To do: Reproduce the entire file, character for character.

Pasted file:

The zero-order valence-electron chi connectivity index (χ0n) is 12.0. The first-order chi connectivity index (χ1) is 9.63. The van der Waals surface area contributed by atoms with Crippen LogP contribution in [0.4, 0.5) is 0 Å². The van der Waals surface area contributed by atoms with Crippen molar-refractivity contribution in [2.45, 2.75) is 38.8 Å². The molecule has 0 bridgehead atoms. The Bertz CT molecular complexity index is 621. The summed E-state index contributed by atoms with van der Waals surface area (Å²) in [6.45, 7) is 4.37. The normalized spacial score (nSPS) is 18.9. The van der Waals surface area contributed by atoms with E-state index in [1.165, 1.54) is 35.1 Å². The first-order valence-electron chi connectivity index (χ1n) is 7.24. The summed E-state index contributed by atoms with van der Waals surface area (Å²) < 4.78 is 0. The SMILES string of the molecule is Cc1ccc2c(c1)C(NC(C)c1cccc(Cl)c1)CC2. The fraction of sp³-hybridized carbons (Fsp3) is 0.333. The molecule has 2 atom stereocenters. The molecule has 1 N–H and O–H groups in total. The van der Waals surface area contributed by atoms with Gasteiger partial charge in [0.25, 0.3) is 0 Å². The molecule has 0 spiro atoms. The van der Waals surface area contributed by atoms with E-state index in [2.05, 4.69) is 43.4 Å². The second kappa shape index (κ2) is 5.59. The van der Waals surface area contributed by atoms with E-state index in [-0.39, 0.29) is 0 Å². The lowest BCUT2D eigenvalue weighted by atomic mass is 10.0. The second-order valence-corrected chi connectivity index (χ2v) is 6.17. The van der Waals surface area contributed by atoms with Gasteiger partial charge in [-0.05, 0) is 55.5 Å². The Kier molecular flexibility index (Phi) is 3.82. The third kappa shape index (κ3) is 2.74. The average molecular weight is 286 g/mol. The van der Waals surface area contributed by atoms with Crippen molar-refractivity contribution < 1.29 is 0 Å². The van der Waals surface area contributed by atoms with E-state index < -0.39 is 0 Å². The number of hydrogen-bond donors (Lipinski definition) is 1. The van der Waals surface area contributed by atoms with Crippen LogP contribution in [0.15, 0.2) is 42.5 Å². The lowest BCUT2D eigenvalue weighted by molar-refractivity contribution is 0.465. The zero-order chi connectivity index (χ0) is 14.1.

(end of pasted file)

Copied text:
The zero-order valence-electron chi connectivity index (χ0n) is 12.0. The first-order chi connectivity index (χ1) is 9.63. The van der Waals surface area contributed by atoms with Crippen LogP contribution in [0.4, 0.5) is 0 Å². The van der Waals surface area contributed by atoms with Crippen molar-refractivity contribution in [2.45, 2.75) is 38.8 Å². The molecule has 0 bridgehead atoms. The Bertz CT molecular complexity index is 621. The summed E-state index contributed by atoms with van der Waals surface area (Å²) in [6.45, 7) is 4.37. The normalized spacial score (nSPS) is 18.9. The van der Waals surface area contributed by atoms with E-state index in [1.165, 1.54) is 35.1 Å². The first-order valence-electron chi connectivity index (χ1n) is 7.24. The summed E-state index contributed by atoms with van der Waals surface area (Å²) < 4.78 is 0. The SMILES string of the molecule is Cc1ccc2c(c1)C(NC(C)c1cccc(Cl)c1)CC2. The fraction of sp³-hybridized carbons (Fsp3) is 0.333. The molecule has 2 atom stereocenters. The molecule has 1 N–H and O–H groups in total. The van der Waals surface area contributed by atoms with Gasteiger partial charge in [0.25, 0.3) is 0 Å². The molecule has 0 spiro atoms. The van der Waals surface area contributed by atoms with E-state index in [2.05, 4.69) is 43.4 Å². The second kappa shape index (κ2) is 5.59. The van der Waals surface area contributed by atoms with E-state index in [-0.39, 0.29) is 0 Å². The lowest BCUT2D eigenvalue weighted by atomic mass is 10.0. The second-order valence-corrected chi connectivity index (χ2v) is 6.17. The van der Waals surface area contributed by atoms with Gasteiger partial charge in [-0.05, 0) is 55.5 Å². The Kier molecular flexibility index (Phi) is 3.82. The third kappa shape index (κ3) is 2.74. The average molecular weight is 286 g/mol. The van der Waals surface area contributed by atoms with Crippen molar-refractivity contribution < 1.29 is 0 Å². The van der Waals surface area contributed by atoms with E-state index < -0.39 is 0 Å². The number of hydrogen-bond donors (Lipinski definition) is 1. The van der Waals surface area contributed by atoms with Crippen LogP contribution in [0.15, 0.2) is 42.5 Å². The lowest BCUT2D eigenvalue weighted by molar-refractivity contribution is 0.465. The zero-order chi connectivity index (χ0) is 14.1.